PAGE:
For years, the business of medicine has been pushing various mechanisms to keep consumers healthy. The usefulness of many of these is questionable at best but the marketing is incredibly successful. We constantly see advertisements for drugs or “studies” that demonstrate the necessity of various procedures, but the reality is that the science does not always seem to support the advertised benefits. There are a number of “outsider” scientists that are credible and have discussed the prevalence of this issue, but the one inarguable fact is that benefits are frequently advertised based on questionable studies or using misleading data. No greater example of this exists than the COVID jabs and their advertised efficacy which was both false and misleading and entirely about money and power.
At some point it became clear to the money people in medicine that they needed to be able to consolidate control over the doctors. Afterall, independent doctors looking out for the best interests of their patients would do their own research and make recommendations based on what was best for the patient overall rather than based only on profit. The consolidation of control over doctors also meshed with the goals of certain global “leaders” (also read tyrant wannabe’s) that recognized that if you control peoples’ health you control the people. This lead to the consolidation of healthcare, culminating in America with the passage of Obamacare.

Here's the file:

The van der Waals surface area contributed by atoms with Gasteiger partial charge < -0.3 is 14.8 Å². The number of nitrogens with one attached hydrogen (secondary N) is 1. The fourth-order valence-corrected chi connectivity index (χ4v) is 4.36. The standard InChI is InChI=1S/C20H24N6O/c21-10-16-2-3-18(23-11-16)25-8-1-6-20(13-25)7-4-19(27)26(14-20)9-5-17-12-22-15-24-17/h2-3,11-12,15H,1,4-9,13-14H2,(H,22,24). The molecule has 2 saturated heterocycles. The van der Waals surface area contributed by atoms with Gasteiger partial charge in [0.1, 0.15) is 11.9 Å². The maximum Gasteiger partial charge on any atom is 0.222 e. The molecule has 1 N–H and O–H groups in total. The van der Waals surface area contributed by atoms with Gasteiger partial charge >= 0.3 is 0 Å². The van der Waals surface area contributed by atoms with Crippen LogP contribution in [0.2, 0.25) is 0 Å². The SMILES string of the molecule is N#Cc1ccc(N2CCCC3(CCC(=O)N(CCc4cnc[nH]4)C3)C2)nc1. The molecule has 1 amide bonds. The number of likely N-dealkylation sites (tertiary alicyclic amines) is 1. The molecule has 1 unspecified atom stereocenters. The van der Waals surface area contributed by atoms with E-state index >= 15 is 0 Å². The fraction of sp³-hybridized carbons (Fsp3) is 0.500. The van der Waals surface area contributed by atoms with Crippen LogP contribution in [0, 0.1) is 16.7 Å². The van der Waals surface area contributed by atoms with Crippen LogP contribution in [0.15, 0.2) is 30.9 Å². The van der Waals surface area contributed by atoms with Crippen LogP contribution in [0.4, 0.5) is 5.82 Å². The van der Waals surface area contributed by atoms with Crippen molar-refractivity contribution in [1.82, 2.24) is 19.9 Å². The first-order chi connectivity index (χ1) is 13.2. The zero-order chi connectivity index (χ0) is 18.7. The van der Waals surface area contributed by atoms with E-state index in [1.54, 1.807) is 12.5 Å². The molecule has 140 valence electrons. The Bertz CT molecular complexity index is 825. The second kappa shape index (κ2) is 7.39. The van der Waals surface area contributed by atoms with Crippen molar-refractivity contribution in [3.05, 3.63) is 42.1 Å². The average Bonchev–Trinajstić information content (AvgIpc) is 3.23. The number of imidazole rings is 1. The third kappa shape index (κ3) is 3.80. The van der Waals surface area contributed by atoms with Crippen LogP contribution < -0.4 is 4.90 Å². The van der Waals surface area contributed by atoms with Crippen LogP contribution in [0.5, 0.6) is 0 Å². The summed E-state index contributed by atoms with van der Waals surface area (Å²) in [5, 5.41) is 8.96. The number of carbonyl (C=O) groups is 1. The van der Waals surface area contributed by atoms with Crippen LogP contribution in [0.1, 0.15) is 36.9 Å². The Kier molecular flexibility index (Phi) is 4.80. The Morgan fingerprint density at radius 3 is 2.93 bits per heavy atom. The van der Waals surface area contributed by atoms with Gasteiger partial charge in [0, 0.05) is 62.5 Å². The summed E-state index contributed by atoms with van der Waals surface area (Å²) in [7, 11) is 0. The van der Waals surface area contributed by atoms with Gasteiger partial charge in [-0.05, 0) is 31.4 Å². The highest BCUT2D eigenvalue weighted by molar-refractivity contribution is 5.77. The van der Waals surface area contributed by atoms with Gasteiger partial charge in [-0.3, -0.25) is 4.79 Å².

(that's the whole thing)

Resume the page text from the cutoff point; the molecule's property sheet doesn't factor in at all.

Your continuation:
Obamacare did two things well, it eliminated independent doctors by creating too much bureaucracy for them to practice on their own, and it implemented electronic medical records (EMRs) to better ensure control and track data on everyone. The bureaucracy is complicated though understanding its impact is not. What is less apparent is the importance of the EMR provisions.
EMRs are now mandatory and that means the government now has access to all of our private health information either directly or indirectly. This data is supposedly protected but is shared through a number of corporations, technical platforms, and other places. While none of these groups can legally acknowledge what they know about an individual’s health, the reality is that your health information is shared in more places than you will ever know. Further, the EMR systems do not only collect data, but they are also frequently integrated with other software that provides treatment options based on diagnoses determined by the software and based on the symptoms entered by the provider.